Should we prioritise dental aesthetics or function?
Despite a shifting focus towards dental aesthetics, it’s important to still consider function and prevention in our treatment plans, Drew Langan says.
In recent years social media has played a crucial role on the increasing demands of aesthetic treatment. It projects the ideals of beauty and impacts the way society values it (Morley and Eubank, 2001). Dental aesthetics is an essential component in relation to facial beauty. The appearance of the dentition is imperative on an individual’s overall evaluation of others (Newton et al, 2003). Studies show poor dental aesthetics are associated with lowered self-confidence and can impact on a person’s quality of life (Kolawole et al, 2012).
As dental professionals, it is essential to understand patient’s desires to improve the appearance of their dentition. It is vital to acquire the relevant knowledge in the concepts of smile design when looking at treatment options for individual patients. Principles based on scientific and artistic components makes up the smile design. An aesthetically harmonising smile brings these principles together (Bhuvaneswaran, 2010). The overall aim of smile design is to provide an aesthetic but functional status, as well as having both dental and facial components harmonised. To achieve a successful result it is essential to possess a sufficient understanding of the relationship between the oral and facial structures (Bhuvaneswaran, 2010).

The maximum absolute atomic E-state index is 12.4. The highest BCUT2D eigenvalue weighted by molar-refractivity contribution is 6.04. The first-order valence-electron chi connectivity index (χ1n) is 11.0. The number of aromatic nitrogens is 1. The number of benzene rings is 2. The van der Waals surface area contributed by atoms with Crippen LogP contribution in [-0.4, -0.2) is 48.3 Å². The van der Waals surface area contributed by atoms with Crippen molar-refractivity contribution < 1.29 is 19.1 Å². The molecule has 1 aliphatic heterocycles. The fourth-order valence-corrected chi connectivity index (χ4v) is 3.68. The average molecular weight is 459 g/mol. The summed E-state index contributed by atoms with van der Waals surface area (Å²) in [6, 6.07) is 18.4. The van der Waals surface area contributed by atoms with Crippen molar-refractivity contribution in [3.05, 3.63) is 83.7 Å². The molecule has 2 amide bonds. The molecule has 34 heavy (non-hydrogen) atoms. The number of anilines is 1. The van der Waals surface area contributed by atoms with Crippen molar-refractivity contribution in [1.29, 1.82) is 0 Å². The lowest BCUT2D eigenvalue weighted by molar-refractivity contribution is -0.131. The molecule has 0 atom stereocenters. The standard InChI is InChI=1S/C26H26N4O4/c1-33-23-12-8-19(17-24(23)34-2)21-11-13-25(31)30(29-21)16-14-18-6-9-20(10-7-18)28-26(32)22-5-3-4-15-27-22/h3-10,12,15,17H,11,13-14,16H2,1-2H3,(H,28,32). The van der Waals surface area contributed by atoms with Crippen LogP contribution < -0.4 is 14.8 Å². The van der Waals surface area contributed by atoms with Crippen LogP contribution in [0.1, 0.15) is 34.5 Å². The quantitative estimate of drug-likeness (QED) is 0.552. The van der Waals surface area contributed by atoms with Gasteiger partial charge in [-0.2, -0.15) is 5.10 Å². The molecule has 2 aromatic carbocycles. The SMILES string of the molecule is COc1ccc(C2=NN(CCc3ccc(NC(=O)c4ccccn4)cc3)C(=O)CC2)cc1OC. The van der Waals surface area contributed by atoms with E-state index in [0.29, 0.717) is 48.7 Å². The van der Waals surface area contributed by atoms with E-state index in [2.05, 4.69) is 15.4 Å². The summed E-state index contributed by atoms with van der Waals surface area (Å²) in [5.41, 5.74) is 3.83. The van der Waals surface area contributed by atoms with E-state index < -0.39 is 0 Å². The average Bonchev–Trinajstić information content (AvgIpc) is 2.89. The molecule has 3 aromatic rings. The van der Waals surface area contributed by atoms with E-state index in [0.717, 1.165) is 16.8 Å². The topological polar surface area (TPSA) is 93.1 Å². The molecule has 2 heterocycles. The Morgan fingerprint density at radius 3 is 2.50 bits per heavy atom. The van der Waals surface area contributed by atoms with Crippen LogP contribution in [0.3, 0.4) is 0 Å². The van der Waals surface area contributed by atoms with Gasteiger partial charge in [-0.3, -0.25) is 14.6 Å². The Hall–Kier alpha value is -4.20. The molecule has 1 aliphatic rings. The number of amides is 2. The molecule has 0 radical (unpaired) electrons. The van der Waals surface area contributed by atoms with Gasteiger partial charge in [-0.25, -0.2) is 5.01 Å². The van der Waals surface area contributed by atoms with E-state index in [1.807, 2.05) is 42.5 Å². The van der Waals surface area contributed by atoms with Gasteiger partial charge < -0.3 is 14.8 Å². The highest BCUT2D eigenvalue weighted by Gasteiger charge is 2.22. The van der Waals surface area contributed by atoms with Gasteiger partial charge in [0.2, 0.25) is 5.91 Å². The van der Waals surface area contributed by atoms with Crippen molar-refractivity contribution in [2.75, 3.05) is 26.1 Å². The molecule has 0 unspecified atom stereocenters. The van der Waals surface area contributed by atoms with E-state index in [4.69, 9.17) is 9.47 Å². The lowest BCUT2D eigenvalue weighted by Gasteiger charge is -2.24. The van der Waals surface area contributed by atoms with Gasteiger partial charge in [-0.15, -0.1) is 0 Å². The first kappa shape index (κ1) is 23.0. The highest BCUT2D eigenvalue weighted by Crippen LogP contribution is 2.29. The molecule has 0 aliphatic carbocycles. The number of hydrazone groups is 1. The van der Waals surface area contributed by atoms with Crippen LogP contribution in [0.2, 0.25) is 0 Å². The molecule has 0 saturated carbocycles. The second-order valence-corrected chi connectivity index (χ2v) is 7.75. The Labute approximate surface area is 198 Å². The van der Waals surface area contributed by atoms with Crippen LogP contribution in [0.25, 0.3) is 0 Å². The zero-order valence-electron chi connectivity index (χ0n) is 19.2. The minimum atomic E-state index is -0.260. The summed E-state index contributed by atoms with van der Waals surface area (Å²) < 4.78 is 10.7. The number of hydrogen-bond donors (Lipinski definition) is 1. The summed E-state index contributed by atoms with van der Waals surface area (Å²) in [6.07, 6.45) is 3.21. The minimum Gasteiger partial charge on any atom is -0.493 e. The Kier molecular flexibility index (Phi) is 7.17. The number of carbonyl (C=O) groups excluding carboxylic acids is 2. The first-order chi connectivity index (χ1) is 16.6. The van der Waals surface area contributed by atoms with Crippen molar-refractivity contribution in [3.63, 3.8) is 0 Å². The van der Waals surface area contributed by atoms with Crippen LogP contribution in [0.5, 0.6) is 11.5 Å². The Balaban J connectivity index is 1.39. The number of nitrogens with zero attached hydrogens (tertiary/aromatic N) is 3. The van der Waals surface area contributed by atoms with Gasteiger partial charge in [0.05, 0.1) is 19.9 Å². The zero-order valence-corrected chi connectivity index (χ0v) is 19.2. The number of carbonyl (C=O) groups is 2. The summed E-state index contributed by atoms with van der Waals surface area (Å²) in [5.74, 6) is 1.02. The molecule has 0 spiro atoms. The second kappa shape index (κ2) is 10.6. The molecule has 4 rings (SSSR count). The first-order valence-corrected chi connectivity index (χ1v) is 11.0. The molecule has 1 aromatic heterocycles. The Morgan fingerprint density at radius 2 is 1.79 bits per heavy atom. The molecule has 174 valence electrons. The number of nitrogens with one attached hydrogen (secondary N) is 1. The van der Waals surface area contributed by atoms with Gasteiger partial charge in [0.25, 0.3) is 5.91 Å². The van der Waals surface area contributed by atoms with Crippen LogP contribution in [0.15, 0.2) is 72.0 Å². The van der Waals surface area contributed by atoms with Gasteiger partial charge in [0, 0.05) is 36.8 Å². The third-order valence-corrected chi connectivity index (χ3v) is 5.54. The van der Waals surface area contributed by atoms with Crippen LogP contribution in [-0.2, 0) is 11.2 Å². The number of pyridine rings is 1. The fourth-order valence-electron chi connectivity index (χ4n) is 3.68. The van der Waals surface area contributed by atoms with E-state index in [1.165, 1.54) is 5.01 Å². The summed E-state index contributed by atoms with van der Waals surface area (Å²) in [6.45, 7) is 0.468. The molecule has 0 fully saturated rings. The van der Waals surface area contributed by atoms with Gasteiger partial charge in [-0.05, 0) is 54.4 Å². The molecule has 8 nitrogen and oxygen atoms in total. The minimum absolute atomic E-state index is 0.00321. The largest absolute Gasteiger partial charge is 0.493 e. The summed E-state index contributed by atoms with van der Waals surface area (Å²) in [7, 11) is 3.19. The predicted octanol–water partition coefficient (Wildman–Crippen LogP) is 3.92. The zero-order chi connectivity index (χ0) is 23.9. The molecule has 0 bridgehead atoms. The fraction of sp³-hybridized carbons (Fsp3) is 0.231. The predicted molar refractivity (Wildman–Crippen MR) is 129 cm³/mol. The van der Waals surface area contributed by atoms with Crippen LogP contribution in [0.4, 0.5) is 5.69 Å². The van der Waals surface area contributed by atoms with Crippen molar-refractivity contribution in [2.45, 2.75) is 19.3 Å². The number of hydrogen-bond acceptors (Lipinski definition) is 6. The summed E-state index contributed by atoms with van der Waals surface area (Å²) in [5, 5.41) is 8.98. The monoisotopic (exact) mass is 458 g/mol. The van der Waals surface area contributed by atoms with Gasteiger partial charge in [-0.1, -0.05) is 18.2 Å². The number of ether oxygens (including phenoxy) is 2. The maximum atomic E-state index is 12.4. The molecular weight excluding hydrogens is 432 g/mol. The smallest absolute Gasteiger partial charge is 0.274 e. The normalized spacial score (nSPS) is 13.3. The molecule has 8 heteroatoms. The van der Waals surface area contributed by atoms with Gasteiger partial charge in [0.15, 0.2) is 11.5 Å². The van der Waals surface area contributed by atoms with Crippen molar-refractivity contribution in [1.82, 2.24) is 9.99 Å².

As dental and technological advances continue to grow, so do the expectations of patients receiving dental treatment (Douglass and Sheets, 2000); it is therefore essential to manage patient expectations.
The way a smile is conveyed determines the confidence of an individual. A smile acts as ‘social currency’, whereby facial features reveal wealth. Popularity seeking procedures such as tooth whitening, composite bonding and porcelain veneers…